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15th November, 2017
AHA re-defines high BP in its new guidelines: “130 is the new high”
New guidelines from the American Heart Association (AHA) and the American College of Cardiology (ACC) for detection, prevention, management and treatment of high blood pressure have redefined high blood pressure for first time in 14 years. The guidelines were presented November 13, 2017 at AHA’s 2017 Scientific Sessions conference in Anaheim
In a change from the older definition of 140/90 and higher, high BP is now defined as systolic BP 130 mm Hg and higher, or diastolic BP 80 and higher. By lowering the definition of high BP, the guidelines recommend earlier intervention to prevent further increases in blood pressure and the complications of hypertension. The importance of using proper technique to measure BP has been emphasized. Blood pressure levels should be based on an average of two to three readings on at least two different occasions.
The new guidelines have eliminated the category of prehypertension, which was used for blood pressures with a top number (systolic) between 120-139 mm Hg or a bottom number (diastolic) between 80-89 mm Hg. People with those readings now will be categorized as having either Elevated (120-129 and less than 80) or Stage I hypertension (130-139 or 80-89).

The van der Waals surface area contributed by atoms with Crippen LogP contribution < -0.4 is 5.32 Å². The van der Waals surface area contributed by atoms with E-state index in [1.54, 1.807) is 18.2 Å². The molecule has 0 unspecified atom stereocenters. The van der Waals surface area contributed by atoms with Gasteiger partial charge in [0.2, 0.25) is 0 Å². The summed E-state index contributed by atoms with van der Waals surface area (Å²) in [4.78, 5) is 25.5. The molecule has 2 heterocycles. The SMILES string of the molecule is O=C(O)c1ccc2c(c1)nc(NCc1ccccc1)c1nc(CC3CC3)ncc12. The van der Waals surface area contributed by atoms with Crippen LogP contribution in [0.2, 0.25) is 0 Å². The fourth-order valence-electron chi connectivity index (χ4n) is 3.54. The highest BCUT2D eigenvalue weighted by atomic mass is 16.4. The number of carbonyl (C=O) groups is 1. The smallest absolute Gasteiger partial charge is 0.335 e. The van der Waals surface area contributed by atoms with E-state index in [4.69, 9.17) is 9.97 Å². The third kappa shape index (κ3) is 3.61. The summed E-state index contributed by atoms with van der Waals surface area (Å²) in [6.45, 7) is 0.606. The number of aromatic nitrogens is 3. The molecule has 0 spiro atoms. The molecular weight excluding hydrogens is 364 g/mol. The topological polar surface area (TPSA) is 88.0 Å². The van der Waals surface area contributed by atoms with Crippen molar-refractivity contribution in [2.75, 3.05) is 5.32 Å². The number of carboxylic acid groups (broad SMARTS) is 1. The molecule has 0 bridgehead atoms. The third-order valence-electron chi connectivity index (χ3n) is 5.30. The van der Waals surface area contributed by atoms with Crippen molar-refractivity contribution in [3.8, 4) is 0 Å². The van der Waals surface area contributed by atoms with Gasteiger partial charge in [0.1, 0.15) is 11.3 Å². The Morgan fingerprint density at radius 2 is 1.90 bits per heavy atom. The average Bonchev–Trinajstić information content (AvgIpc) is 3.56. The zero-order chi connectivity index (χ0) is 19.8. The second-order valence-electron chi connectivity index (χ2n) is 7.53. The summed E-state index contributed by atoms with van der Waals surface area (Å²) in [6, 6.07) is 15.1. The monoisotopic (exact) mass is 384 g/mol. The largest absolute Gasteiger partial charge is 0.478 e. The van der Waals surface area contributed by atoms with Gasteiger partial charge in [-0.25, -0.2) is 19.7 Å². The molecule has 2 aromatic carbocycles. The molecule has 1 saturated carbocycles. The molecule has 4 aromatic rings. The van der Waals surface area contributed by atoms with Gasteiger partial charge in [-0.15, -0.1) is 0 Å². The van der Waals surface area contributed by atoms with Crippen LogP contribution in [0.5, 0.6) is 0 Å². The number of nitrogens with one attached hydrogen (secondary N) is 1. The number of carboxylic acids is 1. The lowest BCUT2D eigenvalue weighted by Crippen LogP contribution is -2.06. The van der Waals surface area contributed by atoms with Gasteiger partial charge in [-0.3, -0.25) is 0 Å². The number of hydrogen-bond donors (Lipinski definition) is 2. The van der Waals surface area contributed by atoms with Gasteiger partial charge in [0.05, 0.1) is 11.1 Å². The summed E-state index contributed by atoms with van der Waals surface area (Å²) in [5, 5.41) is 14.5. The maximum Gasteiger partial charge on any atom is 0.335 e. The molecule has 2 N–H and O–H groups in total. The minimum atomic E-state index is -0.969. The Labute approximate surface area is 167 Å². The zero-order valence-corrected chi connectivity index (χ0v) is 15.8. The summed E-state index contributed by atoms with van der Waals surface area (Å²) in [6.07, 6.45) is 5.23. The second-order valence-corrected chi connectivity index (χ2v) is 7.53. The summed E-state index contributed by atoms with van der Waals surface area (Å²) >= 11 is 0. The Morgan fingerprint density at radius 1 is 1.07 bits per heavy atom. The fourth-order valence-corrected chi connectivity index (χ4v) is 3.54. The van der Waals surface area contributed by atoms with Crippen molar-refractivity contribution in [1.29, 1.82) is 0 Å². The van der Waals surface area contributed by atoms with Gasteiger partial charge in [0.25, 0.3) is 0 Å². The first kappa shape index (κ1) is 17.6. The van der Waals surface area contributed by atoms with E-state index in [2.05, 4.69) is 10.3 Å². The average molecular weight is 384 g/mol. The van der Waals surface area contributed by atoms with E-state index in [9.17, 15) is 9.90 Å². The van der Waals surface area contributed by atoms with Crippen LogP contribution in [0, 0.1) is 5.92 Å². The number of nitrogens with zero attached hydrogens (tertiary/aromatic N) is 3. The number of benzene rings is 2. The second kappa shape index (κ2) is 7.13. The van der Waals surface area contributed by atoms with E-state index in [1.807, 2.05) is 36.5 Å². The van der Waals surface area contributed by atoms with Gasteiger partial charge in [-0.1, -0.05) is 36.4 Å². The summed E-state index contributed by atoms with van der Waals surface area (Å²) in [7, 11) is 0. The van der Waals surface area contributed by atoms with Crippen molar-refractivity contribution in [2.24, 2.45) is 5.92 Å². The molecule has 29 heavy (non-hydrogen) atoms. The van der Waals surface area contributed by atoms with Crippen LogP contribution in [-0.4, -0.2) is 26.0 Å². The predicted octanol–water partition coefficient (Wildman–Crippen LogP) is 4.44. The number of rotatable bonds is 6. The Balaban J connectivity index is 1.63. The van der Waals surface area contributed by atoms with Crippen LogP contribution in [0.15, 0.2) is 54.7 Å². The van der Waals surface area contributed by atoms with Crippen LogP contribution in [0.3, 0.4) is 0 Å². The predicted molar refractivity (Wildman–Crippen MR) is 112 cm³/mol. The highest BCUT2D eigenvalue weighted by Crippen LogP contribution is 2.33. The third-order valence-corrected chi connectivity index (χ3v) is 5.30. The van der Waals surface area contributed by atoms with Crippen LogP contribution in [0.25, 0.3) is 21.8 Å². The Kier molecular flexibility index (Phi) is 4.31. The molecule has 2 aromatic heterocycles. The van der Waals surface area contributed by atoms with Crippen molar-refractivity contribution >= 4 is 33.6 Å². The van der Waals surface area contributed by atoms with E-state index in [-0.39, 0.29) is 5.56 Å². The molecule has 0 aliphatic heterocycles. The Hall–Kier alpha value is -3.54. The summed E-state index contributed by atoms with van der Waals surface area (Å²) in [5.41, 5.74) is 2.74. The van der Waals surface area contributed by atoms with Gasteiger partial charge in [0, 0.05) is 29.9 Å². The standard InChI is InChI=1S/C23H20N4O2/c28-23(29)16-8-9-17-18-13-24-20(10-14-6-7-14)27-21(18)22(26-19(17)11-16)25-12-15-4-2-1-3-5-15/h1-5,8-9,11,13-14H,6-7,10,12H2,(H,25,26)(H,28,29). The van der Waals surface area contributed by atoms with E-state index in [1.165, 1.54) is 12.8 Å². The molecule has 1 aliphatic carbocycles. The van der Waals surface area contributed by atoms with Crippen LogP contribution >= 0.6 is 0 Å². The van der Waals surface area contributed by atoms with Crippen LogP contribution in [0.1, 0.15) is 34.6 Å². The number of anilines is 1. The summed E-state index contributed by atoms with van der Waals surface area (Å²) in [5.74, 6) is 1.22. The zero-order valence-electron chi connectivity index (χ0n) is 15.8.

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Say a Big No to diesel
New Delhi, 14th November 2017: Vehicular emissions are a well-recognized source of air pollution. Diesel vehicles contribute more to air pollution by releasing particulates directly into the air and by emitting nitrogen oxides and sulfur oxides, which transform into "secondary" particulates in the atmosphere
Padma Shri Awardee Dr KK Aggarwal, National President IMA & President Heart Care Foundation of India (HCFI) and Dr RN Tandon Honorary Secretary General IMA, in a joint statement said, “Emissions from diesel vehicles are alarmingly high and contribute in a major way to nitrogen oxides and particulate matter in the air. Incomplete combustion of diesel fuel generates soot or particulate matter. About 80-95% of diesel soot is ultrafine particulates, which are less than 0.1 microns in size and can travel deep into the lungs and exert their harmful effects by inducing inflammation. More children may have asthma in the future.”
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